How much of a sex change should a person entail before the states should re-issue birth certificates and other legal documents? I think for trans men, a double mastectomy and removal of their reproductive organs are more than sufficient, as metoidioplasty and phalloplasty are very imperfect surgeries and have some of the highest complication rates of any surgery, and risking permanent injury if not disability in the pursuit of legal recognition isn’t right. For trans women, though—they have to get a neovagina before they can qualify. Double standard? The science, unlike with trans men, has been perfected, that I think it’s reasonable to demand sterilization and the creation of a neovagina before we deem someone legally as a “woman” in the eyes of society and allowing them access to women’s-only spaces. Why? To protect other women, so that they aren’t raped or assaulted from crossdressers claiming they’re “trans”. So women can congregate with others for girls’ night out. Because men and women want to have those times where they are solely with other members of the same sex—if I was going to attend a night out on the town with the boys, I definitely would not want a female friend or one of their girlfriends joining us!

Should children and teenagers be allowed access to puberty blockers to help start their transition? If we lived in a world like our ancestors when 15 or 16 was often considered age of majority, I would agree. But because we infantilize people well into their 20s, I don’t think they have the comprehension most times to determine they are ready for a sex change. Young children know there’s some distinction between men and women, and some clearly show they are girls who want to be boys, or boys who want to be girls. (I was one of them!) Many “progressive” parents have become disillusioned by trans propaganda, that they now deem any version of gender variance as transgenderism. Kids and teenagers also don’t understand “gender” adults do. Anyone under 18 should not be allowed to access any kind of hormones, or even puberty blockers—sure, much of the stuff is reversible, but these medicines were created for children with medical issues to correct, not meant for people who have otherwise healthy bodies to suppress puberty. Plus, the more we prescribe puberty blockers, that means less available for children with medical disorders who really do need them. Yes, this means they have to endure puberty, but if the gender dysphoria is that mentally challenging on them, that means they are nowhere of sound mind to decide to undergo surgery—they should be seeking a therapist to understand what they are going through, how to cope. There are binders for transsexual boys, and gaffs and bra-stuffers for transsexual girls. Help them socialize with other members of the opposite sex who don’t mind including them, to help them adapt and assimilate. Let them dress accordingly; allow trans girls to shave, and trans boys not to shave. (Brothers, I knew plenty of guys who were teens who didn’t develop facial hair until well after graduation; you’ll be fine.) Educate the transsexual youth on what sex change involves when they are 18, and help them get an after-school job to start saving (with the internet, this has never been easier), and help them research employers who have health policies that cover HRT and SRS.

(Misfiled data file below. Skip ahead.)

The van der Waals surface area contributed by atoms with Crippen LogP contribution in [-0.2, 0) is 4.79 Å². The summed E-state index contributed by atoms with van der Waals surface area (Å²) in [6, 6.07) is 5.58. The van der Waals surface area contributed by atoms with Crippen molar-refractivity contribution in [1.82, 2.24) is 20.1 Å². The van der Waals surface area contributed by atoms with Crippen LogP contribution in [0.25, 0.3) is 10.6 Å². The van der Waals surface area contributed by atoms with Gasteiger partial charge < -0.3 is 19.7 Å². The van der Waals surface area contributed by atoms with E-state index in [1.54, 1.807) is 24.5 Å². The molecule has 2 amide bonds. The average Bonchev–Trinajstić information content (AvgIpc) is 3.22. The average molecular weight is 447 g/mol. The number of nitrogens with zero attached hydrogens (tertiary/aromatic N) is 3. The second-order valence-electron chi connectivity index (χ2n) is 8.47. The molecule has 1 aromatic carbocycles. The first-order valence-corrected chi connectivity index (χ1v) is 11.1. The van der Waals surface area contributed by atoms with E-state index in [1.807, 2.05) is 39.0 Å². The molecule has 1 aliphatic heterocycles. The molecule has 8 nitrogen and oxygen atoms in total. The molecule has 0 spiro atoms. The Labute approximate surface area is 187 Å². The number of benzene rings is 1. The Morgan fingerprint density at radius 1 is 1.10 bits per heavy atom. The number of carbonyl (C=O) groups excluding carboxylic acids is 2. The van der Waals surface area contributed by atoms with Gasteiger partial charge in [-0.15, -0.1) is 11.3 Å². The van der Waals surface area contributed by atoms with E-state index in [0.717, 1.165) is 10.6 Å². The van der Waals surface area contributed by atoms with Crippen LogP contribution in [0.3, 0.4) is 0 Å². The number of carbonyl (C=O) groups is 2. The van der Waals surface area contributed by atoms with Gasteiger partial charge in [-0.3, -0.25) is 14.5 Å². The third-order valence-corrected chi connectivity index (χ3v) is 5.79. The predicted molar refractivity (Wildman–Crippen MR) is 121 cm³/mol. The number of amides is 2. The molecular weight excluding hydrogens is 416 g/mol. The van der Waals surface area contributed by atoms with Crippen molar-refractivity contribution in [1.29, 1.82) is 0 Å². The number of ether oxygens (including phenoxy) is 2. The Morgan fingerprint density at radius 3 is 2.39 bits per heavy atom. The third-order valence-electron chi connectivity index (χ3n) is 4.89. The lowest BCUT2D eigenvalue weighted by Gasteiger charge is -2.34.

This might sound like I am writing from a place of privilege, but it’s not—I had to fight tooth and nail to masculinize and heal my body. I put off college, moving out, saving for retirement, investing in the stock market, gave up parenthood, and only God knows how many other milestones to become a man. I was, and still am, lucky that my insurance then and now covers my unique health needs, but I had to and still have to pay high premiums, copays, coinsurances, and other out-of-pocket costs to this day for my health needs.

I don’t want future generations to be denied what we never had, but I don’t think it’s safe to access HRT and SRS without thorough vetting. Detransitioning is a major issue, and once you’ve gone under the knife, you can’t undo the change.

Comments are closed, given how controversial my stance is, especially among other “trans” people.